Zoe's radio barks from the bench beside her instruments.
Kyle is talking to the pilots.
Kyle's voice: "Pressure altitude fifteen ten."
The pilot answers him, drone of the engines in the background, "Roger pole pressure altitude fifteen thousand one hundred. This is kilo charlie seven descending from twenty seven thousand six hundred for twenty thousand..."
Zoe shines the light in my eyes. Looks into my ears and then goes back to the x-ray of my skull on the lamp box on the wall.
"I shouldn't let you fly," she says. "There's still some fluid."
"Don't sweat it, doc," I tell her, sitting on the examining table, staring at the composite cast on my leg. "They want me out of here. You guys are better off. I think if McAllister were here, he'd say it to my face."
She turns as if to argue, then stops herself. She's a polie. I know she's not going to lie to one of her own.
Outside a crowd of polies moves toward the airstrip glowing blood orange in the rising sun. They don't think I heard the argument, but I was already coming out of it, then.
Nobody was going to let them take her to staging on the forklift. Six volunteered, and then six more, until the entire station agreed to do rotations, each carrying the casket a couple hundred yards. They'd load Jana onto the herc, then come for me.
Zoe sees me watching them. Says, "You were gone for nearly four months, Greg. You're lucky to be alive, intact, with all your faculties. For a long time we didn't think it was going to be that way."
"Am I?" I mean, really. "I don't feel that way right now."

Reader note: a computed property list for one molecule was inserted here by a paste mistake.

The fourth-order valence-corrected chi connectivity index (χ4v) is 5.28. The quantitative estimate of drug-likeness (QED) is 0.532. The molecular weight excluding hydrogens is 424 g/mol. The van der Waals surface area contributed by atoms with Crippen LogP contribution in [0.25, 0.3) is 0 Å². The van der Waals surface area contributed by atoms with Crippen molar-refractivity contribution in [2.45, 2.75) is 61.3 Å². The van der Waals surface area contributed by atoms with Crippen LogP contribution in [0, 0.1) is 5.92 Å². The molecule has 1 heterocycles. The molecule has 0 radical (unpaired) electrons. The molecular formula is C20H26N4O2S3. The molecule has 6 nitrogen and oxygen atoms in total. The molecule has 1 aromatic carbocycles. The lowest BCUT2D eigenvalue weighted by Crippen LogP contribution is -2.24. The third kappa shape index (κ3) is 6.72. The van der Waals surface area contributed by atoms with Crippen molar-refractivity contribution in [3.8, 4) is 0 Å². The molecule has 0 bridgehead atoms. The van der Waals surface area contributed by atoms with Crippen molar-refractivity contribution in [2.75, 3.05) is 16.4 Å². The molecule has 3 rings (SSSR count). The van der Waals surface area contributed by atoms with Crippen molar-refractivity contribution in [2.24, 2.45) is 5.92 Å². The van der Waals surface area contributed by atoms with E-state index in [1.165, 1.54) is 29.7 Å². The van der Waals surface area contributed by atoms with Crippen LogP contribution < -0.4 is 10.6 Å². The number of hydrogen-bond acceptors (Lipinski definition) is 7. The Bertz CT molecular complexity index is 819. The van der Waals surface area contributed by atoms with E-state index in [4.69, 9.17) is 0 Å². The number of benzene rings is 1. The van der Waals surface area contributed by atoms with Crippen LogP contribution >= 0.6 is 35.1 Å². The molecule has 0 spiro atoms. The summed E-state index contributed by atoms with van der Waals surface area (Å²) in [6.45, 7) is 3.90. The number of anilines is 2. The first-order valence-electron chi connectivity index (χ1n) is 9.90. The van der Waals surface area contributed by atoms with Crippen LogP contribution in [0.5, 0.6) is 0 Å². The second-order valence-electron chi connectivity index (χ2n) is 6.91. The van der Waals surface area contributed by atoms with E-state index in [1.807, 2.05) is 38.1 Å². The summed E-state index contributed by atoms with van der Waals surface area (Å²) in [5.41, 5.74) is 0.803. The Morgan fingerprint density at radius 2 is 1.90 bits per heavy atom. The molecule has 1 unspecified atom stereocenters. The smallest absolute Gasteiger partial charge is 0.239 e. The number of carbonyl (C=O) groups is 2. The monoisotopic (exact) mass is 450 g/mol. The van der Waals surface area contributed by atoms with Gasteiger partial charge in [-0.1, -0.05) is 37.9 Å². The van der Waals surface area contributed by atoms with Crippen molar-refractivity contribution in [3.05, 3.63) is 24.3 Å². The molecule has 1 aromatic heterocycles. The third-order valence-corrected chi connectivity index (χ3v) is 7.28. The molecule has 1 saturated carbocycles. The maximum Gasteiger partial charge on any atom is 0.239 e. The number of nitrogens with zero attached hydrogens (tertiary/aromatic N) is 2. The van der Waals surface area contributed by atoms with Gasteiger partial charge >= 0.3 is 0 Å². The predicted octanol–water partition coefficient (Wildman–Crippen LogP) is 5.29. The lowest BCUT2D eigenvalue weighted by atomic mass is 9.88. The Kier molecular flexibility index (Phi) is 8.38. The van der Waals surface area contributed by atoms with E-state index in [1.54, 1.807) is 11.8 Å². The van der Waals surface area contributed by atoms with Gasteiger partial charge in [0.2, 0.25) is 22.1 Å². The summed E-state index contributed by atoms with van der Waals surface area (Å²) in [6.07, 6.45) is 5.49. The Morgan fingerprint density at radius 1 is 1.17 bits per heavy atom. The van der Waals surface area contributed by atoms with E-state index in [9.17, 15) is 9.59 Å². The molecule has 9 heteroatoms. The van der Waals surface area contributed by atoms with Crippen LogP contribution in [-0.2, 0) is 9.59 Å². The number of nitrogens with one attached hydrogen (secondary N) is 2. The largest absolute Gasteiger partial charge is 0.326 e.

She holds a stethoscope to my chest. Then to my neck. Makes me move my head slowly from side to side. Stops me in the middle. Hand on my cheek.
Glares into my eyes. Where's this in the doctor's manual?
"Listen to me. It wasn't your fault."
"No, nothing is anybody's fault," I hear myself say. I pull her hand away. "All this bad shit just randomly happens. I should have climbed the tower. Ryan and me. Would have taken ten minutes, twenty tops even with the storm. None of this--"
I can't even get the words out. Every time I think about it, it's like trying to swallow a tree trunk. My eyes start tearing. Throat closes. Just want to lie back down.
"Why didn't I die?"
Zoe sighs. Hangs her stethoscope around the back of her neck. Leans on a bench and crosses her arms. Stares out at them carrying Jana's casket to staging.
Because sounds carry forever, we can hear the herc on approach and there's still a couple minutes before it lands.
"I don't know," Zoe says. "I've been an ER doc for almost my entire adult life and I see it every day. Two people in a car wreck. One walks away unharmed. The other dies with hardly a mark on him. I don't know why life works the way it does. I just know it's this way."
"You should have let me die," I say to her, giving her some of her own staring medicine.
"You weren't hurt that badly," she says.
When Ryan comes to get me, Zoe helps me off the table and onto my crutches. She kisses me goodbye. Stuffs something into my parka pocket and then turns her back to me.
But it's too late. I've seen the tears streaking her cheeks.